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Old March 16, 2001, 09:49 PM   #1
bigfoot4
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Join Date: November 2, 2000
Posts: 64
HOW IS IT POSSIBLE TO SHOOT A HANDGUN WITH BOTH
OF YOUR EYES OPEN AND SIGHT IT CORRECTLY. I HAVE
NOT HAD MUCH LUCK TRYING THIS. IS IT ME OR IS IT
SOMETHING THAT I NEED TO WORK ON. WITH BOTH EYES
OPEN I GET A DOUBLE VISION OF THE SIGHTS AND
BARREL. ( NO I AM NOT DRUNK ) THANKS FOR ANY HELP.






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Old March 17, 2001, 01:44 AM   #2
Scooter2
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It's all about focus. Not visual, but mental focus. If I force myself, I can see the gun from the other eye, but my mind is use to having both eyes open but concentrating on one eye.
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Old March 17, 2001, 06:42 AM   #3
CrowShooter
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Your focus is supposed to be on the front sight. It is impossible to have all three items, i.e., rears, front sight, and target, all focused at the same time. Front sight, front sight, front sight................

Rich
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Old March 18, 2001, 08:38 PM   #4
Lmccrock
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This is the Competition section, so I will ask, what kind of competition? If you are participating in an event where you stand on the line and shoot, then maybe a blinder over your non-dominant eye will work. Well, over your eye protection. The picture from one eye is blocked, but you do not get tired from squeezing that eye shut.

A blinder will not work in a run-and-gun sport like IPSC or IDPA, but it works for me shooting a rifle in Highpower. I practiced with one for handgun leagues, but never used it in that competition. So far, I have used Scooter2's method for handguns: concentrate on the picture from one eye.
 
Old March 21, 2001, 07:41 AM   #5
41magFan
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My wife used to complained to no end that she couldn't keep both eyes open and see the front site while shooting. I told her to gradually close her left eye until her right eye focused totally on the front site, then gradually open it staying focused on the front site. It took several range sessions to get her to focus on the front site and she said that this technique worked for her. New shooters have the tendancy of wanting to see the complete picture, in other words, the target, the space in between and the sights.
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Old March 23, 2001, 08:38 AM   #6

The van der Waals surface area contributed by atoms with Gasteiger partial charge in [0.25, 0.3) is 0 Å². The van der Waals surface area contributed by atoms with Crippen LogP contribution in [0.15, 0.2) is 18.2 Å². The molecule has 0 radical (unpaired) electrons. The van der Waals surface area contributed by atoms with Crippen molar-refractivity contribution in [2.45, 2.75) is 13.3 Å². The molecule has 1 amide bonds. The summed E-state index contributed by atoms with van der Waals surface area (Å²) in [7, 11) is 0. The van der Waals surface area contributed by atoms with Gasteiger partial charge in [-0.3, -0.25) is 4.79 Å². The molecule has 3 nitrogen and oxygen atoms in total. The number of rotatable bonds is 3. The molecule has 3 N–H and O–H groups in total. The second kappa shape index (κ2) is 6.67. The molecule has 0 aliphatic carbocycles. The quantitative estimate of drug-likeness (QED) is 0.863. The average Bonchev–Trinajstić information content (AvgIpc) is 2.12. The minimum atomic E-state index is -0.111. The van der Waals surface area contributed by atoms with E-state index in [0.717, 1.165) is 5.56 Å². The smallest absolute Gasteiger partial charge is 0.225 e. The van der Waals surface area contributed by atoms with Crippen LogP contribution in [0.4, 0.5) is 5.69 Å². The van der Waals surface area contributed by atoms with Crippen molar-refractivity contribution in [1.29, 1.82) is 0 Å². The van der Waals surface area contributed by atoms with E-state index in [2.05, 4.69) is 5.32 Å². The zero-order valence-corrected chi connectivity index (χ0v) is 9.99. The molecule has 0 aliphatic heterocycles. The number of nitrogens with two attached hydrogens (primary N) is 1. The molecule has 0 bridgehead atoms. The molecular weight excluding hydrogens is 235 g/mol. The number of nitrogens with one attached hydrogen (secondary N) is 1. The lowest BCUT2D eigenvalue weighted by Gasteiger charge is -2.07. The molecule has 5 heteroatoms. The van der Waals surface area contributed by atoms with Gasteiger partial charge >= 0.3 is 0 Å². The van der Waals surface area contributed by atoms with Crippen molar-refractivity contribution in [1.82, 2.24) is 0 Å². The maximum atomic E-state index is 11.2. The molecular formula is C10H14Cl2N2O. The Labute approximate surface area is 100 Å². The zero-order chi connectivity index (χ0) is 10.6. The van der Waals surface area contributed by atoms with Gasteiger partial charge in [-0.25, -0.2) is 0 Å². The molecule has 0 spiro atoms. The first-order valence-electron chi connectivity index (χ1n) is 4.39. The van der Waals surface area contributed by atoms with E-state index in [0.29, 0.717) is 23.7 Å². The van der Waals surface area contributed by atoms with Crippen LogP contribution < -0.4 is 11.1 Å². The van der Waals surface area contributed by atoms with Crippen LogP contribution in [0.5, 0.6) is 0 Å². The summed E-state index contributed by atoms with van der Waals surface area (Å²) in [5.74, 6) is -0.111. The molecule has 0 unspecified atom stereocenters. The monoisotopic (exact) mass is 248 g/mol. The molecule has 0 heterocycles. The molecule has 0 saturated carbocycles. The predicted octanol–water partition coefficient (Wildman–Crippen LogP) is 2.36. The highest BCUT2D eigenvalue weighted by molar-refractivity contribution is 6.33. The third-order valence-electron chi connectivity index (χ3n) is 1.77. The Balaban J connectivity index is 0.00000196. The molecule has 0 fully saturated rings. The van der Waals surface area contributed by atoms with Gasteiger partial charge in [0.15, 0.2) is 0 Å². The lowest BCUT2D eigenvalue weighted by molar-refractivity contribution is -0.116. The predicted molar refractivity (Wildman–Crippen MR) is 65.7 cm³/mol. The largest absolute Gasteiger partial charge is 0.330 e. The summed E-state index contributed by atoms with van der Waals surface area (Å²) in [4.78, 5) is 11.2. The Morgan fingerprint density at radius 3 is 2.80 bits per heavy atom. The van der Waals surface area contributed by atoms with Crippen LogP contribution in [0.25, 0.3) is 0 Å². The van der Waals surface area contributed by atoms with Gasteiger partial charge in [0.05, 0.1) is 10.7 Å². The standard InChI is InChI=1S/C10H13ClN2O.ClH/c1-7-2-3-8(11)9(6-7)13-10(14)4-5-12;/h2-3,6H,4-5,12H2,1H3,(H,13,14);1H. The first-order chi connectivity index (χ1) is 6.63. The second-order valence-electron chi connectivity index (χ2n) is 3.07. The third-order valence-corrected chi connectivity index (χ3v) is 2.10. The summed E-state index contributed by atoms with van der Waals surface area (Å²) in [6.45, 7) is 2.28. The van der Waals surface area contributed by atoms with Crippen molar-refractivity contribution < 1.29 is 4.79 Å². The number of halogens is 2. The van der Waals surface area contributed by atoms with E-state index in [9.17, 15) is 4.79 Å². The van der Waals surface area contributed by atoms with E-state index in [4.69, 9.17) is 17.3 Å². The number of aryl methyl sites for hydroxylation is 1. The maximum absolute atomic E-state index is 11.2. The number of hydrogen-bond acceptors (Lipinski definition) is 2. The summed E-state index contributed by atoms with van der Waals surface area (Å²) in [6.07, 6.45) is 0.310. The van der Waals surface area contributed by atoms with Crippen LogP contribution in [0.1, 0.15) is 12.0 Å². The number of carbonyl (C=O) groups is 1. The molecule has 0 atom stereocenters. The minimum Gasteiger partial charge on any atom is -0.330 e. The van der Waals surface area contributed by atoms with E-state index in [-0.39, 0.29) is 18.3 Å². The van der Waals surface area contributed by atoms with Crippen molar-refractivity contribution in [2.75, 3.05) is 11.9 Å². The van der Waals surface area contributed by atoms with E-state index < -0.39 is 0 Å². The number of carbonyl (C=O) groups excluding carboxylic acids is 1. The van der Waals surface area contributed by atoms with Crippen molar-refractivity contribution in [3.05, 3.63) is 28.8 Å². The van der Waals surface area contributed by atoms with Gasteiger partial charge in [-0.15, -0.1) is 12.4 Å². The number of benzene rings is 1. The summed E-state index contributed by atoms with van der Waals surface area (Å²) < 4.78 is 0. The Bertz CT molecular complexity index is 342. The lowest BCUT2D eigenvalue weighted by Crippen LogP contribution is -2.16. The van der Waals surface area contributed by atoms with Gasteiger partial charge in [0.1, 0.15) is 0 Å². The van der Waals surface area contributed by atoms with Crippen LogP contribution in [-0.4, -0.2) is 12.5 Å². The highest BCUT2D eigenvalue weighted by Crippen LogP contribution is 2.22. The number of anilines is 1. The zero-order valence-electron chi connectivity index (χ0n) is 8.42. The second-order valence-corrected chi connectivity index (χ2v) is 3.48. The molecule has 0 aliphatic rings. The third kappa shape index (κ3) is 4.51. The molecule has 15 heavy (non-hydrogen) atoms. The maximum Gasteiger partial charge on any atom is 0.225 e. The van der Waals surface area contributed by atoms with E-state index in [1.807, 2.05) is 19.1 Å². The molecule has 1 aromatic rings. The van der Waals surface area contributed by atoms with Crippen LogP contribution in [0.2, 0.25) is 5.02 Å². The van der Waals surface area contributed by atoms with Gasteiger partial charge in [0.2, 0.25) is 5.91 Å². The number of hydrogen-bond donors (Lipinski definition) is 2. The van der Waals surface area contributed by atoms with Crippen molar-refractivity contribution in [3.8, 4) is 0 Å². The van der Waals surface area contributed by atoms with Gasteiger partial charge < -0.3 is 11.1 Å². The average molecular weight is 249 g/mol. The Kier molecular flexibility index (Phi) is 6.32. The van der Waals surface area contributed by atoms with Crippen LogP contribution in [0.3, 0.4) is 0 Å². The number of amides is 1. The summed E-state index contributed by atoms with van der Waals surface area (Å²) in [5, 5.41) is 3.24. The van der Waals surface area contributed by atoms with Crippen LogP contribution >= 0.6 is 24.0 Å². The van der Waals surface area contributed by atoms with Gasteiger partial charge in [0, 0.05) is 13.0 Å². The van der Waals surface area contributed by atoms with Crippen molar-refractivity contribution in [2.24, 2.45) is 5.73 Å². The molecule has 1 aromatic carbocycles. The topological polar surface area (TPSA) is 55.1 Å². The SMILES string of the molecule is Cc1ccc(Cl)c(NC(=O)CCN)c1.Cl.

M1911
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For me it's a function of distance. When I'm close to the target, I can keep both eyes open and have reasonable accuracy.

Once I get to around 50 feet or so, I have to partially or completely close the left eye, otherwise I see two targets.

M1911
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Old March 27, 2001, 09:55 PM   #7
bigfoot4
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THANKS FOR THE IDEAS AND HELP FROM ALL OF YOU.
I WILL GIVE THEM A TRY. MAYBE SOMEDAY I CAN MASTER
THIS ART OF SHOOTING A HANDGUN WITH ACCURACY.
GLENN
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Old March 28, 2001, 09:43 AM   #8
banjobart
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Practice always with both eyes open. After a year it will seem natural and the best choice.
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Old March 28, 2001, 03:24 PM   #9
Ron Ankeny
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Crowshooter:

Focus depends on the game. Most folks agree that there are 4-5 different types of visual focus. A type 5 focus would be used in something like bullseye shooting....front sight, front sight, bang. In IPSC looking at the front sight will kill you on the speed standards.
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Old March 30, 2001, 10:57 AM   #10
DRM
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If you are ‘right handed’ and ‘wrong eye’ dominant, you will see two sights if you have both eyes ‘wide open’ (which will be the case when it goes bad)…so, when you see two front sights, use the one on the left…

Seriously, it will work and in no time at all you'll have the muscles of the right eye taking over and performing the task without any conscious thought on the matter.

Either do it this way or shoot with on eye closed and forfeit 50% of your down range field of view, your choice.

Yours for better scores,


D.R. Middlebrooks – Director
Tactical Shooting Academy
(www.TacticalShooting.com)
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Old April 26, 2001, 02:57 PM   #11
ktm520
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I'm right hand strong, left eye dominant. I found that if I quickly blink my right eye as the sights come on target, my left eye will capture the sight picture fairly easily. Once I open both eyes I will see two targets, but if I aim at the left image and concentrate on the front sight, the other one fades out somewhat. I practiced at home frequently, aiming at various targets and distances, and found that I could use this technique on targets from close range to well over 100'.
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Old April 26, 2001, 06:43 PM   #12
banjobart
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Practice, it will take a year or so before having both eyes open is your natural way to shoot.
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Old April 27, 2001, 09:52 AM   #13
ronin308
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This is funny because I cannot keep one eye closed, I HAVE to have both eyes open to shoot! lol I've done that ever since I was little
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